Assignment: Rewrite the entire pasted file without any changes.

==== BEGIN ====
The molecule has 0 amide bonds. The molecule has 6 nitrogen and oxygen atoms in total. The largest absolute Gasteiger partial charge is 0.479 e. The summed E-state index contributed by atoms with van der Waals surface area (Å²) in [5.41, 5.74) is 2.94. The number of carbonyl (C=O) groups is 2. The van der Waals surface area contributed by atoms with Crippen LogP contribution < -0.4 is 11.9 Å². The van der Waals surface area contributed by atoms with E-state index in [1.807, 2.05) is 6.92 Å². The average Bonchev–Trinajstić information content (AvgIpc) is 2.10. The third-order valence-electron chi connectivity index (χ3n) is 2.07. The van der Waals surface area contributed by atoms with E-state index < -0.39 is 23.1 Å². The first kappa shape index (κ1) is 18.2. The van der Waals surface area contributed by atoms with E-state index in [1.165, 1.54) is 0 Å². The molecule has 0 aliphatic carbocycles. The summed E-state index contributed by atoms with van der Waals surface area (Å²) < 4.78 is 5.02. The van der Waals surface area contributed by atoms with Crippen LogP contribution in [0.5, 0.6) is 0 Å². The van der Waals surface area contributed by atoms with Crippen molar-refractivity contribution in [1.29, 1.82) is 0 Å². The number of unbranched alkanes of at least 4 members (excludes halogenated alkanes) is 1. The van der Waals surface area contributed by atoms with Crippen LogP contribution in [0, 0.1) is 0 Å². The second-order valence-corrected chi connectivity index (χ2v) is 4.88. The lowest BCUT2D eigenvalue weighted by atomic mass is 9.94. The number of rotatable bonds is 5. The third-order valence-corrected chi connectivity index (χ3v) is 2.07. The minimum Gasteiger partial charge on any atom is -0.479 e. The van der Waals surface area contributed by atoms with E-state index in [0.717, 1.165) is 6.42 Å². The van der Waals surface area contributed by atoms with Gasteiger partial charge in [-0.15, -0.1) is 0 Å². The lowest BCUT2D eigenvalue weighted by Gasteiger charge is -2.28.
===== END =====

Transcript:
The molecule has 0 amide bonds. The molecule has 6 nitrogen and oxygen atoms in total. The largest absolute Gasteiger partial charge is 0.479 e. The summed E-state index contributed by atoms with van der Waals surface area (Å²) in [5.41, 5.74) is 2.94. The number of carbonyl (C=O) groups is 2. The van der Waals surface area contributed by atoms with Crippen LogP contribution < -0.4 is 11.9 Å². The van der Waals surface area contributed by atoms with E-state index in [1.807, 2.05) is 6.92 Å². The average Bonchev–Trinajstić information content (AvgIpc) is 2.10. The third-order valence-electron chi connectivity index (χ3n) is 2.07. The van der Waals surface area contributed by atoms with E-state index < -0.39 is 23.1 Å². The first kappa shape index (κ1) is 18.2. The van der Waals surface area contributed by atoms with E-state index in [1.165, 1.54) is 0 Å². The molecule has 0 aliphatic carbocycles. The summed E-state index contributed by atoms with van der Waals surface area (Å²) < 4.78 is 5.02. The van der Waals surface area contributed by atoms with Crippen LogP contribution in [0.5, 0.6) is 0 Å². The van der Waals surface area contributed by atoms with Crippen molar-refractivity contribution in [1.29, 1.82) is 0 Å². The number of unbranched alkanes of at least 4 members (excludes halogenated alkanes) is 1. The van der Waals surface area contributed by atoms with Crippen LogP contribution in [0, 0.1) is 0 Å². The second-order valence-corrected chi connectivity index (χ2v) is 4.88. The lowest BCUT2D eigenvalue weighted by atomic mass is 9.94. The number of rotatable bonds is 5. The third-order valence-corrected chi connectivity index (χ3v) is 2.07. The minimum Gasteiger partial charge on any atom is -0.479 e. The van der Waals surface area contributed by atoms with E-state index in [0.717, 1.165) is 6.42 Å². The van der Waals surface area contributed by atoms with Gasteiger partial charge in [-0.15, -0.1) is 0 Å². The lowest BCUT2D eigenvalue weighted by Gasteiger charge is -2.28.